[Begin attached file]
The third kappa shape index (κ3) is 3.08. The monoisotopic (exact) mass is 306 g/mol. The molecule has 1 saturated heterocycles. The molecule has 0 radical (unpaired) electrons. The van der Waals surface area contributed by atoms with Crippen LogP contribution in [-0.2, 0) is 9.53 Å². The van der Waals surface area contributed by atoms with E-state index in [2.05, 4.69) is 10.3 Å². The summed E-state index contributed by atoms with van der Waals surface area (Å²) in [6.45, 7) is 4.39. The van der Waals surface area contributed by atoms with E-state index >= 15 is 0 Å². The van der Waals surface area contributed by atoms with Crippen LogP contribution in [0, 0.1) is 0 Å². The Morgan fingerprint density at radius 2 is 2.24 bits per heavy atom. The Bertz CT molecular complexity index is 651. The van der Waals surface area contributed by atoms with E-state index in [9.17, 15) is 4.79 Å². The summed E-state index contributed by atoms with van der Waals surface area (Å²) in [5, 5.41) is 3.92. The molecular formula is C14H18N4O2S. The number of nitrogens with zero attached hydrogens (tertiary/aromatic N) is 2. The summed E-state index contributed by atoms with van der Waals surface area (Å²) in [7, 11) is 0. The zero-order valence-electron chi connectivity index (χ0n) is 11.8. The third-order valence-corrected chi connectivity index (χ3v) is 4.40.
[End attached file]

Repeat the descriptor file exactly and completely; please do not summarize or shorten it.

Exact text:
The third kappa shape index (κ3) is 3.08. The monoisotopic (exact) mass is 306 g/mol. The molecule has 1 saturated heterocycles. The molecule has 0 radical (unpaired) electrons. The van der Waals surface area contributed by atoms with Crippen LogP contribution in [-0.2, 0) is 9.53 Å². The van der Waals surface area contributed by atoms with E-state index in [2.05, 4.69) is 10.3 Å². The summed E-state index contributed by atoms with van der Waals surface area (Å²) in [6.45, 7) is 4.39. The van der Waals surface area contributed by atoms with E-state index >= 15 is 0 Å². The van der Waals surface area contributed by atoms with Crippen LogP contribution in [0, 0.1) is 0 Å². The Morgan fingerprint density at radius 2 is 2.24 bits per heavy atom. The Bertz CT molecular complexity index is 651. The van der Waals surface area contributed by atoms with E-state index in [9.17, 15) is 4.79 Å². The summed E-state index contributed by atoms with van der Waals surface area (Å²) in [5, 5.41) is 3.92. The molecular formula is C14H18N4O2S. The number of nitrogens with zero attached hydrogens (tertiary/aromatic N) is 2. The summed E-state index contributed by atoms with van der Waals surface area (Å²) in [7, 11) is 0. The zero-order valence-electron chi connectivity index (χ0n) is 11.8. The third-order valence-corrected chi connectivity index (χ3v) is 4.40.